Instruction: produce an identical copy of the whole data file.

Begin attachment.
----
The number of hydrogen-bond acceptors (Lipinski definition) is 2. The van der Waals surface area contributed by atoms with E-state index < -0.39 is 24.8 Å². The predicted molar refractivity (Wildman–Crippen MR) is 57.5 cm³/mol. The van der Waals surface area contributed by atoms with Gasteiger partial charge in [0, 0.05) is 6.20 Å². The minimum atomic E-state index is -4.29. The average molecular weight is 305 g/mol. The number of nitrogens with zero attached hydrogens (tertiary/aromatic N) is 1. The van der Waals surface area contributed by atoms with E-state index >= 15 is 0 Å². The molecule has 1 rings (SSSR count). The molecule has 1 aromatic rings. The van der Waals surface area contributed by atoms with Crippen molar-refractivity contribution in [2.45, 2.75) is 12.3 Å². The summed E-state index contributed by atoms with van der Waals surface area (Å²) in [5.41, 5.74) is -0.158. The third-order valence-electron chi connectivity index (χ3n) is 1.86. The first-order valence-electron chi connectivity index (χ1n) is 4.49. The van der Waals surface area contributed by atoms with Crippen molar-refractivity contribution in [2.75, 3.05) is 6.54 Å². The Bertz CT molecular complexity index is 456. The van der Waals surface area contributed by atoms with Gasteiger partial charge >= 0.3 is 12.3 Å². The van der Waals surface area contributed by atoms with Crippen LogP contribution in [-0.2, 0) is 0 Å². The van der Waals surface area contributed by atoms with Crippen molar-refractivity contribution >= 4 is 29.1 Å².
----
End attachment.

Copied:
The number of hydrogen-bond acceptors (Lipinski definition) is 2. The van der Waals surface area contributed by atoms with E-state index < -0.39 is 24.8 Å². The predicted molar refractivity (Wildman–Crippen MR) is 57.5 cm³/mol. The van der Waals surface area contributed by atoms with Gasteiger partial charge in [0, 0.05) is 6.20 Å². The minimum atomic E-state index is -4.29. The average molecular weight is 305 g/mol. The number of nitrogens with zero attached hydrogens (tertiary/aromatic N) is 1. The van der Waals surface area contributed by atoms with E-state index >= 15 is 0 Å². The molecule has 1 rings (SSSR count). The molecule has 1 aromatic rings. The van der Waals surface area contributed by atoms with Crippen molar-refractivity contribution in [2.45, 2.75) is 12.3 Å². The summed E-state index contributed by atoms with van der Waals surface area (Å²) in [5.41, 5.74) is -0.158. The third-order valence-electron chi connectivity index (χ3n) is 1.86. The first-order valence-electron chi connectivity index (χ1n) is 4.49. The van der Waals surface area contributed by atoms with Crippen molar-refractivity contribution in [2.75, 3.05) is 6.54 Å². The Bertz CT molecular complexity index is 456. The van der Waals surface area contributed by atoms with Gasteiger partial charge >= 0.3 is 12.3 Å². The van der Waals surface area contributed by atoms with Crippen LogP contribution in [-0.2, 0) is 0 Å². The van der Waals surface area contributed by atoms with Crippen molar-refractivity contribution >= 4 is 29.1 Å².